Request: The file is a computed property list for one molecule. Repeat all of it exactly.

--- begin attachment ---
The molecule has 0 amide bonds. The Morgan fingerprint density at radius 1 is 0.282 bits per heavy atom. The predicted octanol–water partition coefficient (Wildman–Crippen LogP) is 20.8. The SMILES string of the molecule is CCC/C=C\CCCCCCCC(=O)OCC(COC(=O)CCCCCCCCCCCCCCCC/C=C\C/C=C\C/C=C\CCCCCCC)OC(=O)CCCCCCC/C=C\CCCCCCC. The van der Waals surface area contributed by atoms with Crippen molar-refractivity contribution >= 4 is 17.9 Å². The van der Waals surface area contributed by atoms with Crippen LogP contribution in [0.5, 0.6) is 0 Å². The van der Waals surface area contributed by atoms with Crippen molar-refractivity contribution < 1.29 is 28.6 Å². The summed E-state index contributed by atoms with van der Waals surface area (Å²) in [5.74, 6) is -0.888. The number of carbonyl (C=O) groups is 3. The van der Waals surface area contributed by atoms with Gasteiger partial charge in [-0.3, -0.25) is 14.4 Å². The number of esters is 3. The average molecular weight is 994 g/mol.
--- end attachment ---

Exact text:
The molecule has 0 amide bonds. The Morgan fingerprint density at radius 1 is 0.282 bits per heavy atom. The predicted octanol–water partition coefficient (Wildman–Crippen LogP) is 20.8. The SMILES string of the molecule is CCC/C=C\CCCCCCCC(=O)OCC(COC(=O)CCCCCCCCCCCCCCCC/C=C\C/C=C\C/C=C\CCCCCCC)OC(=O)CCCCCCC/C=C\CCCCCCC. The van der Waals surface area contributed by atoms with Crippen molar-refractivity contribution >= 4 is 17.9 Å². The van der Waals surface area contributed by atoms with Crippen LogP contribution in [0.5, 0.6) is 0 Å². The van der Waals surface area contributed by atoms with Crippen molar-refractivity contribution < 1.29 is 28.6 Å². The summed E-state index contributed by atoms with van der Waals surface area (Å²) in [5.74, 6) is -0.888. The number of carbonyl (C=O) groups is 3. The van der Waals surface area contributed by atoms with Gasteiger partial charge in [-0.3, -0.25) is 14.4 Å². The number of esters is 3. The average molecular weight is 994 g/mol.